Don’t miss out on visiting Albania’s capital! You will love the welcoming young population of Tirana. Since relatively few tourists make it to Tirana, the local population appreciates them so much more.

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Skanderbeg Square. Photo Credit: Lemons and Luggage.

Bade Baden, Germany

Written By Spa Wellness Destinations

Baden Baden is one of the most famous spa towns in the world. This beautiful German town is a wonderful destination to visit at all times of year and especially during winter. 


Baden Baden boast an imposing wellness infrastructure and is home to twelve springs which are located 2,000 meters underground. One of the most prominent and impressive bathing facilities, the temple of well-being is the Friedrichsbad where guests can enjoy the delightful Roman bath facilities and get closer to discovering the bathing traditions.


During the holidays season, Baden Baden transforms into a winter wonderland where you will discover delightful Christmas markets set in the gardens right in front of the illuminated Kurhaus, in the Kurhaus Colonnade and in the central square.  As the air fills with the sweet smell of mulled wines and the city lights up with thousands of Christmas lights, there are hundreds of stalls selling local crafts and delicious snacks like German sausages and potato fritters.  At the Festival Hall Baden-Baden which is one of the largest classical music venues in Europe and the largest opera house in Germany visitors may enjoy an evening of opera and other cultural classics. Baden Baden is also home to a glorious casino, the opulent Belle Epoque environment is a truly magical experience, even if you are not that much into casinos — this building is a rare jewel. Baden Baden is also a great city to enjoy numerous day trips to other popular German towns. 

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Baden Baden. Photo Credit: Spa Wellness Destinations.

Jerez de la Frontera, Spain

Written By Andalucia In My Pocket

Jerez de la Frontera is one of those hidden gems of Spain that not many people get to visit. Located close to Cadiz, in Andalucia, Jerez de la Frontera is known for three things: the birthplace of flamenco, the Royal Andalusian School of Equestrian Arts and the sherry production.

Walking along the narrow streets of the old town of Jerez de la Frontera feels magical because of all the rhythms of flamenco that spread into the air from one tablao or another. In the evenings, locals gather at their neighbourhood pena and watch flamenco performances. Tourists go to the tabalo – a flamenco bar, where they can enjoy the famous Spanish performance over a delicious local dinner.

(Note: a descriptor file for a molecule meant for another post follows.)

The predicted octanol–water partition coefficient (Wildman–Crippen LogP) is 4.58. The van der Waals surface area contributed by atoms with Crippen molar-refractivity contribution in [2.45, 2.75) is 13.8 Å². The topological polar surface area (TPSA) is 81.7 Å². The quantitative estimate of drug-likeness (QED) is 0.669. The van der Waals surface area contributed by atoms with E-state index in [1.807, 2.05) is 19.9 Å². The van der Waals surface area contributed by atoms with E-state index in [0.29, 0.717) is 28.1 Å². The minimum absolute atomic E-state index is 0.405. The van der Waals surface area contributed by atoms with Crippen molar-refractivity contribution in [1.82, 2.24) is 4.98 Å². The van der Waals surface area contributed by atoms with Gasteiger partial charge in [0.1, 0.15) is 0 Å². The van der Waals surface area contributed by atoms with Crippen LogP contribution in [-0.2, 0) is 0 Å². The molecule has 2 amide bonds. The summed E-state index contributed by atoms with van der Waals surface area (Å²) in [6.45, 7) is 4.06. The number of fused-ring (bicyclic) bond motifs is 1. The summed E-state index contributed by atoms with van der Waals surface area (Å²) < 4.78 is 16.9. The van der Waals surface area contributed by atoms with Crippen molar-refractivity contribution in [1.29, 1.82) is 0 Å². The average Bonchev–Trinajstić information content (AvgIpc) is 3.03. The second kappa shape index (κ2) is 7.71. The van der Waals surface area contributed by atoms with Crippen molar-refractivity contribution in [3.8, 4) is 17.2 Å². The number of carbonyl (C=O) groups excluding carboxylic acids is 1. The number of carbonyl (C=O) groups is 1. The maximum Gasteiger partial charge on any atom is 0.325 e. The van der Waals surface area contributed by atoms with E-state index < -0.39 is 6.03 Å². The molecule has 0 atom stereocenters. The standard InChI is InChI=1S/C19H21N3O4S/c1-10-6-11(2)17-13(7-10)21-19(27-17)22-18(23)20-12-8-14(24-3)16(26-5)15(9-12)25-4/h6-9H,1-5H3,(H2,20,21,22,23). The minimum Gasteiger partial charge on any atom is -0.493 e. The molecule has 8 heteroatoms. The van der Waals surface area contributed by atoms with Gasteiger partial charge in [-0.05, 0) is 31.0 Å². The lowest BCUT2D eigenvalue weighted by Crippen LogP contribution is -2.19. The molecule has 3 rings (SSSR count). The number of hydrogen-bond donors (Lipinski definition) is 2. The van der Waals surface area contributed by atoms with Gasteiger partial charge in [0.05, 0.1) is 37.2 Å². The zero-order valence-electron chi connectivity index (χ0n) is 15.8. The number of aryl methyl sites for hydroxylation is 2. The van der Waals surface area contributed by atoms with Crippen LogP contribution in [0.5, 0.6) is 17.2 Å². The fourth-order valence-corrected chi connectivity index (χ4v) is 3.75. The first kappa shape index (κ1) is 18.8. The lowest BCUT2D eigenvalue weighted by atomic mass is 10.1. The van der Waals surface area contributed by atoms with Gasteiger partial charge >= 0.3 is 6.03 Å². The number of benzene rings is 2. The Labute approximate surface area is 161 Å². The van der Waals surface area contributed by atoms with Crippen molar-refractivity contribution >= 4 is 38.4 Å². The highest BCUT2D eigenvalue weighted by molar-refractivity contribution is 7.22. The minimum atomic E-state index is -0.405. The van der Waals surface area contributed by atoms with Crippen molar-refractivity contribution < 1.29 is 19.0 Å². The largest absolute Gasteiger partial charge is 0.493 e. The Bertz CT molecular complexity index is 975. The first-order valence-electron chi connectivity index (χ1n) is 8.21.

One of the tourist attractions in Jerez de la Frontera is sherry tasting at one of the bodegas in town. Usually, factories and distilleries are built outside towns. However, in Jerez, they are in the city centre. Sherry is a fortified wine known all over the world as a sweet aperitif. In Jerez, this type of sherry is mostly made for export, and it called “crema de sherry”. The original sherry is dry and clear, with an earthy aroma. Sherry can only be produced in Spain, in an area called the “Sherry Triangle”, between Jerez de la Frontera, Puerto de Santa Maria and San Lucar de Barrameda.

The Royal Andalusian School of Equestrian Arts is one of the four most prestigious in the world. Here you can see how the horses are trained and learn about the art of horse riding in Andalucia in the attached museum. Every day you can watch a fantastic demonstration of equestrian ballet in which the horses seem to dance on classical Spanish music.

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Jerez de la Frontera. Photo Credit: Andalucia In My Pocket.

Cardiff, Wales

Written By Run with Amber

Cardiff, Wales is a city you shouldn’t pass up if you find yourself in the UK. While largely overshadowed by it’s big city friend, London, 3 hours away, there’s something about Cardiff that makes you feel right at home. 

With London being the big famous city that it is, it gets a lot of tourists. In Cardiff, while tourists do go there, it’s not overrun by them. There’s space without crowds, has the most lovely, intoxicating smelling fresh air you’ll ever breathe, and enough trails to keep you busy for hours, which includes some great views of the River Taff that runs through the city to Cardiff bay. 

Cardiff’s city life definitely gives you your pick of cafes, bars, and restaurants. You won’t have a hard time finding the type of food you might be craving. All different types of cuisine, and I can say that the Indian food at the Spice Quarter is some of the best I’ve had in the UK. You can also head down to Cardiff Bay if you’re in the mood for a waterfront view with your meal, or coffee. 

Wales is famous for castles, and you can see quite a few in Cardiff. Cardiff Castle is in the town center, right in the middle of everything! If you’re up for an easy bike ride, you can head up to Castell Coch (‘Red Castle”), and if you want to go even further north visit the Caerphilly Castle. And don’t worry if you don’t have a bike, Cardiff has bike rentals very cheap through NextBike.